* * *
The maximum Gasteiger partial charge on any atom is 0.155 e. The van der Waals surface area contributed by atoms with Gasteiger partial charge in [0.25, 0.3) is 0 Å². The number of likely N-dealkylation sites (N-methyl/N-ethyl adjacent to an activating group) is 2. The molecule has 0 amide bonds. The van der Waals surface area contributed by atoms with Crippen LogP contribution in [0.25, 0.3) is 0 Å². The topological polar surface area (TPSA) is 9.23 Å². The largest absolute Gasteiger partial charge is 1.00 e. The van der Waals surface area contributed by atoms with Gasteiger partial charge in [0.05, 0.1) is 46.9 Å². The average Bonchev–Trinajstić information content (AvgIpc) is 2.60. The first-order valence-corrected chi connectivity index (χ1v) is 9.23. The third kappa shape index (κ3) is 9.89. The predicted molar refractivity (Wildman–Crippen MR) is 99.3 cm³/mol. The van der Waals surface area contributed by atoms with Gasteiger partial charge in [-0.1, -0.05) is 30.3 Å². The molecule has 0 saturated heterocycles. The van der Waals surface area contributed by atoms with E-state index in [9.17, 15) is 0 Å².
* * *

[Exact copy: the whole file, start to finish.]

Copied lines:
The maximum Gasteiger partial charge on any atom is 0.155 e. The van der Waals surface area contributed by atoms with Gasteiger partial charge in [0.25, 0.3) is 0 Å². The number of likely N-dealkylation sites (N-methyl/N-ethyl adjacent to an activating group) is 2. The molecule has 0 amide bonds. The van der Waals surface area contributed by atoms with Crippen LogP contribution in [0.25, 0.3) is 0 Å². The topological polar surface area (TPSA) is 9.23 Å². The largest absolute Gasteiger partial charge is 1.00 e. The van der Waals surface area contributed by atoms with Gasteiger partial charge in [0.05, 0.1) is 46.9 Å². The average Bonchev–Trinajstić information content (AvgIpc) is 2.60. The first-order valence-corrected chi connectivity index (χ1v) is 9.23. The third kappa shape index (κ3) is 9.89. The predicted molar refractivity (Wildman–Crippen MR) is 99.3 cm³/mol. The van der Waals surface area contributed by atoms with Gasteiger partial charge in [-0.1, -0.05) is 30.3 Å². The molecule has 0 saturated heterocycles. The van der Waals surface area contributed by atoms with E-state index in [9.17, 15) is 0 Å².